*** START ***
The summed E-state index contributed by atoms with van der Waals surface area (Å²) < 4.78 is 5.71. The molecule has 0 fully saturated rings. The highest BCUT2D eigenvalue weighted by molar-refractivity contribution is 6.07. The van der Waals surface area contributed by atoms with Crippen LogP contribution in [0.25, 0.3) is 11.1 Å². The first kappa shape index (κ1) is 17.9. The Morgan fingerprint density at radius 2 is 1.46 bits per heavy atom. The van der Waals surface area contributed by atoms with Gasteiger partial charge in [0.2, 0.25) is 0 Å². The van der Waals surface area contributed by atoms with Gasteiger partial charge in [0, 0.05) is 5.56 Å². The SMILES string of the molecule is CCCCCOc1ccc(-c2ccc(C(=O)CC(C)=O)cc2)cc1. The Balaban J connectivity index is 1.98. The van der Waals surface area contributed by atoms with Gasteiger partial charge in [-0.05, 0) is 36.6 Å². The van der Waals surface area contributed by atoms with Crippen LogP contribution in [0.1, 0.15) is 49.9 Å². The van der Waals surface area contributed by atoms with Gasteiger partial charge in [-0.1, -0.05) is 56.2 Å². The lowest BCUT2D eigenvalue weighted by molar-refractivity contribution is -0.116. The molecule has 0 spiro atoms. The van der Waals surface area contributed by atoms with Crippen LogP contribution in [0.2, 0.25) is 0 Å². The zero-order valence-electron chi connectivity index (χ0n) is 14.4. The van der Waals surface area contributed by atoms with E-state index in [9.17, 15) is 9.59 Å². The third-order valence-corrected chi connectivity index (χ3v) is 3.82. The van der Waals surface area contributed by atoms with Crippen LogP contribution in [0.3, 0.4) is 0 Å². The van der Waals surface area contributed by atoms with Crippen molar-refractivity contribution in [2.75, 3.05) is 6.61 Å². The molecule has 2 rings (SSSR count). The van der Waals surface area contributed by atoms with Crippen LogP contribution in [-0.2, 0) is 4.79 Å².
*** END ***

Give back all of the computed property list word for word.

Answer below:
The summed E-state index contributed by atoms with van der Waals surface area (Å²) < 4.78 is 5.71. The molecule has 0 fully saturated rings. The highest BCUT2D eigenvalue weighted by molar-refractivity contribution is 6.07. The van der Waals surface area contributed by atoms with Crippen LogP contribution in [0.25, 0.3) is 11.1 Å². The first kappa shape index (κ1) is 17.9. The Morgan fingerprint density at radius 2 is 1.46 bits per heavy atom. The van der Waals surface area contributed by atoms with Gasteiger partial charge in [0.2, 0.25) is 0 Å². The van der Waals surface area contributed by atoms with Gasteiger partial charge in [0, 0.05) is 5.56 Å². The SMILES string of the molecule is CCCCCOc1ccc(-c2ccc(C(=O)CC(C)=O)cc2)cc1. The Balaban J connectivity index is 1.98. The van der Waals surface area contributed by atoms with Gasteiger partial charge in [-0.05, 0) is 36.6 Å². The van der Waals surface area contributed by atoms with Crippen LogP contribution in [0.1, 0.15) is 49.9 Å². The van der Waals surface area contributed by atoms with Gasteiger partial charge in [-0.1, -0.05) is 56.2 Å². The lowest BCUT2D eigenvalue weighted by molar-refractivity contribution is -0.116. The molecule has 0 spiro atoms. The van der Waals surface area contributed by atoms with Crippen LogP contribution in [0.2, 0.25) is 0 Å². The zero-order valence-electron chi connectivity index (χ0n) is 14.4. The van der Waals surface area contributed by atoms with E-state index in [9.17, 15) is 9.59 Å². The third-order valence-corrected chi connectivity index (χ3v) is 3.82. The van der Waals surface area contributed by atoms with Crippen LogP contribution in [0.3, 0.4) is 0 Å². The van der Waals surface area contributed by atoms with Crippen molar-refractivity contribution in [2.75, 3.05) is 6.61 Å². The molecule has 2 rings (SSSR count). The van der Waals surface area contributed by atoms with Crippen LogP contribution in [-0.2, 0) is 4.79 Å².